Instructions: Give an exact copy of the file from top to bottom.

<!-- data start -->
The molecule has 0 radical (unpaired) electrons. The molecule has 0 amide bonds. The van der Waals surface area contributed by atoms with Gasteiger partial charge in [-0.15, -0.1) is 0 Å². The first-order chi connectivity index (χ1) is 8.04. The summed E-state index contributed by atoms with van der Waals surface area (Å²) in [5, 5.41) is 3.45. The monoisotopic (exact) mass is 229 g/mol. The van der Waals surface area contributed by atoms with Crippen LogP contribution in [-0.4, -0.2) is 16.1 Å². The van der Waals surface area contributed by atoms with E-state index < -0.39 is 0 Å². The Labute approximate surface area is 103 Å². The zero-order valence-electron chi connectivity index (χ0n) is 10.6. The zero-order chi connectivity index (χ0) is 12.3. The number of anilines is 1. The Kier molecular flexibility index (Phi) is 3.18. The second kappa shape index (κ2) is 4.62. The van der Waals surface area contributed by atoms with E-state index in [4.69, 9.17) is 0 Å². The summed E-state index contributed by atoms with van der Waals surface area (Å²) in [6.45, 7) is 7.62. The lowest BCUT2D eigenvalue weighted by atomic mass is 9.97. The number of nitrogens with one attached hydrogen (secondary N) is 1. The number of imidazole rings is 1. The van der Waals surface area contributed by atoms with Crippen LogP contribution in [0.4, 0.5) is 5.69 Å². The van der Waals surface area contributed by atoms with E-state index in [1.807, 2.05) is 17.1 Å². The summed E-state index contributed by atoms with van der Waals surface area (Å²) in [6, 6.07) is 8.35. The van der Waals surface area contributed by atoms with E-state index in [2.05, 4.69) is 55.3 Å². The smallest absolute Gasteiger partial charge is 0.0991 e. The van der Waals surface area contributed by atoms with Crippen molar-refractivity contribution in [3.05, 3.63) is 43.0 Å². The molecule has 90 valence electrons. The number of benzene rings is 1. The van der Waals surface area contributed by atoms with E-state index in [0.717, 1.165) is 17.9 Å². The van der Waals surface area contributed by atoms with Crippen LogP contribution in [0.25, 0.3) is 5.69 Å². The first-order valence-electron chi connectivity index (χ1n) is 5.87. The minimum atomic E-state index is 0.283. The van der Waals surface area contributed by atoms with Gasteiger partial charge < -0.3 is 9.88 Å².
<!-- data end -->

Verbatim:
The molecule has 0 radical (unpaired) electrons. The molecule has 0 amide bonds. The van der Waals surface area contributed by atoms with Gasteiger partial charge in [-0.15, -0.1) is 0 Å². The first-order chi connectivity index (χ1) is 8.04. The summed E-state index contributed by atoms with van der Waals surface area (Å²) in [5, 5.41) is 3.45. The monoisotopic (exact) mass is 229 g/mol. The van der Waals surface area contributed by atoms with Crippen LogP contribution in [-0.4, -0.2) is 16.1 Å². The van der Waals surface area contributed by atoms with E-state index < -0.39 is 0 Å². The Labute approximate surface area is 103 Å². The zero-order valence-electron chi connectivity index (χ0n) is 10.6. The zero-order chi connectivity index (χ0) is 12.3. The number of anilines is 1. The Kier molecular flexibility index (Phi) is 3.18. The second kappa shape index (κ2) is 4.62. The van der Waals surface area contributed by atoms with E-state index in [4.69, 9.17) is 0 Å². The summed E-state index contributed by atoms with van der Waals surface area (Å²) in [6.45, 7) is 7.62. The lowest BCUT2D eigenvalue weighted by atomic mass is 9.97. The number of nitrogens with one attached hydrogen (secondary N) is 1. The number of imidazole rings is 1. The van der Waals surface area contributed by atoms with Crippen LogP contribution in [0.4, 0.5) is 5.69 Å². The van der Waals surface area contributed by atoms with E-state index in [1.807, 2.05) is 17.1 Å². The summed E-state index contributed by atoms with van der Waals surface area (Å²) in [6, 6.07) is 8.35. The van der Waals surface area contributed by atoms with E-state index in [2.05, 4.69) is 55.3 Å². The smallest absolute Gasteiger partial charge is 0.0991 e. The van der Waals surface area contributed by atoms with Crippen molar-refractivity contribution in [3.05, 3.63) is 43.0 Å². The molecule has 90 valence electrons. The number of benzene rings is 1. The van der Waals surface area contributed by atoms with E-state index in [0.717, 1.165) is 17.9 Å². The van der Waals surface area contributed by atoms with Crippen LogP contribution in [0.25, 0.3) is 5.69 Å². The first-order valence-electron chi connectivity index (χ1n) is 5.87. The minimum atomic E-state index is 0.283. The van der Waals surface area contributed by atoms with Gasteiger partial charge < -0.3 is 9.88 Å².